God has revealed to us that he is unchanging. “I the LORD do not change.” (Malachi 3:6). In this character quality, we as humans are radically different from the eternal God. In my study of the attributes of God, I have gained great insight from the writings of Arthur W. Pink. In his book, The Attributes of God, He brings out the vast difference between the Creator and the creature. Since God is both all-knowing and all-powerful there is never any need for him to revise or alter his plans in any way.

Herein we may perceive the infinite distance which separates the highest creature from the Creator. Creaturehood and mutability are correlative terms. If the creature was not mutable by nature, it would not be a creature; it would be God. By nature we tend toward nothingness, since we came from nothing. Nothing stays our annihilation but the will and sustaining power of God. None can sustain himself a single moment. We are entirely dependent on the Creator for every breath we draw. We gladly agree with the Psalmist, “He has preserved our lives.” (Psalm 66:9). The realization of this ought to make us lie down under a sense of our own nothingness in the presence of him in whom “we live and move and have our being.” (Acts 17:28).

One of the elders in our church family shared a verse with me that I’ve been thinking about for the past few weeks. “Stop trusting in man, who has but a breath in his nostrils. Of what account is he?” (Isaiah 2:22). I have been aware of how people are responding to the way I have been dealing with a problem. As a result I think the sin of pride has risen within me. Why should I be so concerned about people’s opinions? They, like me, are but a vapour: changing and temporary. To know God rightly, is to know the One who never changes. Again, Pink reorients my thinking about the character of God.

Herein is solid comfort. Human nature cannot be relied upon; but God can! However unstable I may be, however fickle my friends may prove, God changes not. If he varied as we do, if he willed one thing today and another tomorrow, if he were controlled by caprice, who could confide in him? But, all praise to his glorious name, he is ever the same. His purpose is fixed, his will is stable, his word is sure. Here then is a rock on which we may fix our feet, while the angry torrent is sweeping away everything around us. The permanence of God’s character guarantees the fulfillment of his promises.

I want to be motivated by the same perspective of the Apostle Paul, “It matters very little to me what you think of me, even less where I rank in popular opinion. I don’t even rank myself. Comparisons in these matters are pointless. I’m not aware of anything that would disqualify me from being a good guide for you, but that doesn’t mean much. The Master makes that judgment.” (1 Corinthians 4:3-4 The Message).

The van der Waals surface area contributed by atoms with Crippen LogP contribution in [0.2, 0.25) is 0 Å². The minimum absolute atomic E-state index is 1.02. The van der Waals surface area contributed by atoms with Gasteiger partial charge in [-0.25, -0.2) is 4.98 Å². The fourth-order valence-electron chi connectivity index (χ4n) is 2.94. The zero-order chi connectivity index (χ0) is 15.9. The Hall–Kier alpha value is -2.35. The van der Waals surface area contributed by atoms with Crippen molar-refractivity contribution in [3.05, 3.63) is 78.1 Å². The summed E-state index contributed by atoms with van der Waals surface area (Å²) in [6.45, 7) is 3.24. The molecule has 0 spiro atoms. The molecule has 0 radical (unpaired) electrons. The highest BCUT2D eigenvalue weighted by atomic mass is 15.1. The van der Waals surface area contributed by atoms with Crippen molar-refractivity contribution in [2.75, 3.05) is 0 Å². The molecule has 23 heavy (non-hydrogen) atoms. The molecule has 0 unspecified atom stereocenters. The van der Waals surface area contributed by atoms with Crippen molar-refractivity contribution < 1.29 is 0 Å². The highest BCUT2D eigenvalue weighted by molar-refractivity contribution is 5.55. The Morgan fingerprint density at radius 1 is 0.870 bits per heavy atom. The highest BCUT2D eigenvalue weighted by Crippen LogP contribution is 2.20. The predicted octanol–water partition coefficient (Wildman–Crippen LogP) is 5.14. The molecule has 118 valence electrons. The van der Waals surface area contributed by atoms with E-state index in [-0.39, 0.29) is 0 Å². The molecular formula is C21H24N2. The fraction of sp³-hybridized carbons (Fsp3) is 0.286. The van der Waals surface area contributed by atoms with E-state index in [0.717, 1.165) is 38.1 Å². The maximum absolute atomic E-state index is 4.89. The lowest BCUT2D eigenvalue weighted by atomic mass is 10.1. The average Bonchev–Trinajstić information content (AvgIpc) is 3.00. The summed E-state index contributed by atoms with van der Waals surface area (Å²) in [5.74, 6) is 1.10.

For more of the writings of A. W. Pink see or Christian Classics Ethereal Library

Friday, August 10, 2007

Faith: The Gaze of the Soul

I've found A. W. Tozer's insights on faith to be a great encouragement and challenge to me in my desire to please God. In his book, The Pursuit of God, he describes faith as "the gaze of a soul upon a saving God." Jesus used a dramatic Old Testament story to illustrate saving faith in himself. God told Moses to elevate a brass serpent on a pole for all the poisoned people to look to for deliverance from death (Numbers 21:4-9). Tozer points out that look and believe are synonymous terms.

Believing, then, is directing the heart's attention to Jesus. It is lifting the mind to "beholding the Lamb of God," and never ceasing that beholding for the rest of our lives. In my struggle with the sin of pride I find this liberating. For this perspective of faith is so selfless. Tozer observes, "Faith is the least self-regarding of the virtues. It is by its very nature scarcely conscious of its own existence. Like the eye which sees everything in front of it and never sees itself, faith is occupied with the Object upon which it rests and pays no attention to itself at all. While we are looking at God we do not see ourselves - blessed riddance. The man who has struggled to purify himself and has had nothing but repeated failures will experience real relief when he stops tinkering with his own soul and looks away to the perfect One. While he looks at Christ, the very things he has so long been trying to do will be getting done within him. It will be God working in him to will and to do.

"Faith is not in itself a meritorious act; the merit is in the One toward whom it is directed. Faith is a redirecting of our sight, a getting out of the focus of our own vision and getting God into focus. Sin has twisted our vision inward and made it self-regarding. Unbelief has put self where God should be. Faith looks out instead of in and the whole life falls into line."

Lord, I hear you calling me to look away from self to gaze upon You and be satisfied. My heart longs to respond, but the sin of pride has clouded my vision so much that the sight of You is dim. Please cleanse me with the powerful blood of Jesus, and make me pure so that I may have a clear vision of You all the days of my earthly journey. Amen.

Wednesday, August 01, 2007

The Mystery of Contentment